Delivery by Drone

Around the world, quadcopters are turning into mail carriers.

Pigeons fly alongside DHL's parcelcopter during trials in 2013. (Reuters/Wolfgang Rattay)
Air & Space Magazine

Drones have been in the delivery business since they were invented, delivering data, imagery, and, more recently, ordnance. But two years ago on “60 Minutes,” when Jeff Bezos showed a warehouse full of drones stamped with the Amazon arrow and announced half-hour commercial delivery by as early as 2017, the possibilities for cargo drones seemed to instantly expand.

What didn’t expand was airspace. Under today’s Federal Aviation Administration regulations, operators may apply for a Section 333 Exemption, which allows them “to perform commercial operations in low-risk, controlled environments.” Significantly, the rules bar operators “from allowing any object to be dropped from” a drone.

So how plausible are delivery drones, really? Flying packages in an urban area is fraught with challenges: Go too high and the drone could interfere with an airliner’s airspace; too low and it has to navigate around buildings and trees—not to mention people who would like to snag a drone in addition to its package.

The hazards haven’t stopped dozens of companies from running trials—or staging publicity stunts. You decide which of the following is which.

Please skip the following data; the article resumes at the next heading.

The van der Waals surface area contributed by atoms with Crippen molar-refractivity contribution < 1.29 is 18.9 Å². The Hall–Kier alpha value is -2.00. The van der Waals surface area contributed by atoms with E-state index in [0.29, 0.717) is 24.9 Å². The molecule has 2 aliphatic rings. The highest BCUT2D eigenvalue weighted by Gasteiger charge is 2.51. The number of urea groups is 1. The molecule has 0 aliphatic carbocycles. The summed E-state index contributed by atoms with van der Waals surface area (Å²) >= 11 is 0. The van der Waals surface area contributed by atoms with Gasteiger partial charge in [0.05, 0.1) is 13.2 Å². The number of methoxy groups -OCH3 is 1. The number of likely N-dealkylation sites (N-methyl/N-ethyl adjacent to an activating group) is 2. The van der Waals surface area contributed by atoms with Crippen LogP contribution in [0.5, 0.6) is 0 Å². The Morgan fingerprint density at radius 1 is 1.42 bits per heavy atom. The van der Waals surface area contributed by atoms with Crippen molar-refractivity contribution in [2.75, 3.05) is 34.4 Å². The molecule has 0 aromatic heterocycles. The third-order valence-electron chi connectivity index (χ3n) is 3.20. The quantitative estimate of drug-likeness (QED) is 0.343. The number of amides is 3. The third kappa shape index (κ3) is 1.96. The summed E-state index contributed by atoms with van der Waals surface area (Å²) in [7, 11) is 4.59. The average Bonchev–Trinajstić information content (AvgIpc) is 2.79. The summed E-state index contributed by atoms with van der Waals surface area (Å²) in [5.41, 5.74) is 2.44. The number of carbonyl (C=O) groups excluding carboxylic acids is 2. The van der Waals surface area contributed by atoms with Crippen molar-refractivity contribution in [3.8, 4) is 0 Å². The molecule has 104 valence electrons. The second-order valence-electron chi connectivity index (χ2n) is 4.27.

Oil Pan, Pronto

FPS, an auto parts retailer and distributor with more than 120 dealerships in the U.K., made the first commercial delivery in the United Kingdom by drone on March 13, 2015.

FPS asked Droneflight to help make a concept video using two drones: a DJI s1000 to depict the delivery, and a DJI Inspire to film the event.

“The idea wasn’t to actually make a legal delivery with a product inside,” says Andrew Griffiths, managing director of Droneflight. “The idea was to just illustrate the concept rather than actually do it for real. But while we were working on the storyboard and planning the video, we noticed that one of the FPS customers—Brakeline—was about 70 meters [229 feet] away from their building.

“So we looked at all of the stuff Brakeline had ordered for something that was the appropriate size and weight, and did fly it over,” says Griffiths. “It was all within a safe area, and all within a visual line of sight, but it was a real delivery with a real product. Brakeline had no idea it would be delivered by drone.”

The DJI s1000 is typically used for photography, and isn’t something FPS would likely use as a delivery drone in the future. A lightweight box had to be fitted to the drone, which limited the size of the product that could be carried.

The film shows the drone taking off within FPS’s warehouse and flying over bucolic fields toward its destination. The film takes some artistic license, admits Griffiths. For instance, it doesn’t show that the metal shelving in the warehouse interfered with the drone’s compass. “Anything you see in the film isn’t necessarily what happened,” says Griffiths. “The drone looks like it’s flying over fields in the middle of nowhere, and obviously it was flying over fields in the middle of nowhere, but not in a single flight.”


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